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Idjah Hadidjah & Jugala Jaipongan // Jaipongan Music of West Java 2xLP

Idjah Hadidjah & Jugala Jaipongan // Jaipongan Music of West Java 2xLP

¥ 3,480
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In the early 1960s, the Indonesian government banned Western music, especially rock, altogether in order to foster a unique music culture.However, some musicians who were afraid to be conservative tried to update the classical performing arts to the present age, and the genre that was born is Jaipongan.The feature is that drums are often used based on the tone of gamelan. The first piece is a Jaipongan advocateWith the Jugara Orchestra led by Khumbila,The performance by national singer Ija Hadilla is recorded, and the second piece contains rework by artists from various countries.

The form of jaipongan we know today was born from the fields of Java where an early form of music called ketuk-tilu echoed over fields during harvest times. Known for intense and complex drumming coordinated with equally dynamic solo female dancing, ketuk-tilu performances included a rebab (a small upright bowed instrument), a gong, and ketuk-tilu (“three kettle gongs”). Though the original performance context of this music revolved around planting and harvesting rituals, with the singer accepting male dancing partners, over time activities in the first half of the twentieth century that were best suited amongst the elements of harvest and outside of urban criticism. Ketuk-tilu became an outlet for village life expressing fertility, sensuality, eroticism, and, at times, socially accepted prostitution.
--Hive Mind Records

Artist: Idjah Hadidjah & Jugala Jaipongan

Label: Hive Mind Records

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In the early 1960s, the Indonesian government banned Western music, especially rock, altogether in order to foster a unique music culture.However, some musicians who were afraid to be conservative tried to update the classical performing arts to the present age, and the genre that was born is Jaipongan.The feature is that drums are often used based on the tone of gamelan. The first piece is a Jaipongan advocateWith the Jugara Orchestra led by Khumbila,The performance by national singer Ija Hadilla is recorded, and the second piece contains rework by artists from various countries.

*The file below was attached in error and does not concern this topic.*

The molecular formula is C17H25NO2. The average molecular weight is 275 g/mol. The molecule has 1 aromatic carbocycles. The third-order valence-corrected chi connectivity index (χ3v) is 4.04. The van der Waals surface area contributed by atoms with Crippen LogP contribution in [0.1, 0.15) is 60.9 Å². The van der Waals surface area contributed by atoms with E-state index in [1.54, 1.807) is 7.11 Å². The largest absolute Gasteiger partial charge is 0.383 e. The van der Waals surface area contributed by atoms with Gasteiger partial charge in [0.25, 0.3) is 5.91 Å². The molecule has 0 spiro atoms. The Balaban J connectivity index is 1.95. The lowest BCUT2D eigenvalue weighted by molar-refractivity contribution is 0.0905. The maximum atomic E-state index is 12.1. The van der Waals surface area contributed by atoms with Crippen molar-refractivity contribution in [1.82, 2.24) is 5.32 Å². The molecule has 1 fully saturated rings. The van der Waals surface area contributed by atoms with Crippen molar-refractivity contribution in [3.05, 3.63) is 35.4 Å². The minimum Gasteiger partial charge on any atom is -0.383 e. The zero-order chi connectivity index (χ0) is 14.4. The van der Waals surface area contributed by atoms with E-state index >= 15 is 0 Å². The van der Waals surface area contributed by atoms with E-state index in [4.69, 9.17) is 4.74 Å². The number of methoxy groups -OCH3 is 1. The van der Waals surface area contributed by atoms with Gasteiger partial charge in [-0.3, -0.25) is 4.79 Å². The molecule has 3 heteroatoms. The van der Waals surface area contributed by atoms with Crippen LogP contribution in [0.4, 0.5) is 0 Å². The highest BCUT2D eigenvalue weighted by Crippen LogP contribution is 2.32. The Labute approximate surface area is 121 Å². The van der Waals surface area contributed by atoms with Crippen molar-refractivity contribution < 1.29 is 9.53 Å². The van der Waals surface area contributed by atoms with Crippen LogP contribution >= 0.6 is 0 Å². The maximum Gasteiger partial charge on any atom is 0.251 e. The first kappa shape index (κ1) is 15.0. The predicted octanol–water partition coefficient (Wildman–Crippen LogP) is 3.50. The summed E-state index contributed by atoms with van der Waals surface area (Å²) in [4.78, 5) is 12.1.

The form of jaipongan we know today was born from the fields of Java where an early form of music called ketuk-tilu echoed over fields during harvest times. Known for intense and complex drumming coordinated with equally dynamic solo female dancing, ketuk-tilu performances included a rebab (a small upright bowed instrument), a gong, and ketuk-tilu (“three kettle gongs”). Though the original performance context of this music revolved around planting and harvesting rituals, with the singer accepting male dancing partners, over time activities in the first half of the twentieth century that were best suited amongst the elements of harvest and outside of urban criticism. Ketuk-tilu became an outlet for village life expressing fertility, sensuality, eroticism, and, at times, socially accepted prostitution.
--Hive Mind Records

Artist: Idjah Hadidjah & Jugala Jaipongan

Label: Hive Mind Records